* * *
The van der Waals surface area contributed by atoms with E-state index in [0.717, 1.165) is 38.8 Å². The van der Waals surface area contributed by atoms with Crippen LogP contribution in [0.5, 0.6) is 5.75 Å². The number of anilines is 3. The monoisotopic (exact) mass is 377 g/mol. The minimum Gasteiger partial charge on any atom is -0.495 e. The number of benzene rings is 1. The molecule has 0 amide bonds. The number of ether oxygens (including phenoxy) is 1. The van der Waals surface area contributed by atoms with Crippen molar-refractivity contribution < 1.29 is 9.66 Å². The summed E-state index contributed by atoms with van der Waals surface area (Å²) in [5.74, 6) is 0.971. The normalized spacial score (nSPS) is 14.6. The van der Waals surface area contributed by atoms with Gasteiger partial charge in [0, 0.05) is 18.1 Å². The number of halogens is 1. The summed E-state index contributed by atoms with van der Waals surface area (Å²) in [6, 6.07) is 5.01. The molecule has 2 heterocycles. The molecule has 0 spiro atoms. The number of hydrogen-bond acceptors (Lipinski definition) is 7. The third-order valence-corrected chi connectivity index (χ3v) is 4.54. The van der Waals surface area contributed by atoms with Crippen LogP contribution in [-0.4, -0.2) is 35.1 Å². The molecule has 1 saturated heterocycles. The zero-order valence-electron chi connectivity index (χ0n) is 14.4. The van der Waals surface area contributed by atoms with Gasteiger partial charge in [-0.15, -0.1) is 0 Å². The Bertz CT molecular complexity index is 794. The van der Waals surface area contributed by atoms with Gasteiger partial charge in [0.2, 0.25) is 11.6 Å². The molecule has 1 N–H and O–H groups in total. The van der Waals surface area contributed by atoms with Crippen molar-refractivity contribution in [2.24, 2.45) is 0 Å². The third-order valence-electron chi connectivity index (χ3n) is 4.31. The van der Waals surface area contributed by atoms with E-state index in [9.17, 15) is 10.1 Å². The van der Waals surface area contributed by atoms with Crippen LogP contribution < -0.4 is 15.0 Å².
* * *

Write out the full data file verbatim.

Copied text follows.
The van der Waals surface area contributed by atoms with E-state index in [0.717, 1.165) is 38.8 Å². The van der Waals surface area contributed by atoms with Crippen LogP contribution in [0.5, 0.6) is 5.75 Å². The number of anilines is 3. The monoisotopic (exact) mass is 377 g/mol. The minimum Gasteiger partial charge on any atom is -0.495 e. The number of benzene rings is 1. The molecule has 0 amide bonds. The number of ether oxygens (including phenoxy) is 1. The van der Waals surface area contributed by atoms with Crippen molar-refractivity contribution < 1.29 is 9.66 Å². The summed E-state index contributed by atoms with van der Waals surface area (Å²) in [5.74, 6) is 0.971. The normalized spacial score (nSPS) is 14.6. The van der Waals surface area contributed by atoms with Gasteiger partial charge in [0, 0.05) is 18.1 Å². The number of halogens is 1. The summed E-state index contributed by atoms with van der Waals surface area (Å²) in [6, 6.07) is 5.01. The molecule has 2 heterocycles. The molecule has 0 spiro atoms. The number of hydrogen-bond acceptors (Lipinski definition) is 7. The third-order valence-corrected chi connectivity index (χ3v) is 4.54. The van der Waals surface area contributed by atoms with Crippen LogP contribution in [-0.4, -0.2) is 35.1 Å². The molecule has 1 saturated heterocycles. The zero-order valence-electron chi connectivity index (χ0n) is 14.4. The van der Waals surface area contributed by atoms with Gasteiger partial charge in [-0.15, -0.1) is 0 Å². The Bertz CT molecular complexity index is 794. The van der Waals surface area contributed by atoms with Gasteiger partial charge in [0.2, 0.25) is 11.6 Å². The molecule has 1 N–H and O–H groups in total. The van der Waals surface area contributed by atoms with Crippen molar-refractivity contribution in [2.24, 2.45) is 0 Å². The third-order valence-electron chi connectivity index (χ3n) is 4.31. The van der Waals surface area contributed by atoms with E-state index in [9.17, 15) is 10.1 Å². The van der Waals surface area contributed by atoms with Crippen LogP contribution < -0.4 is 15.0 Å².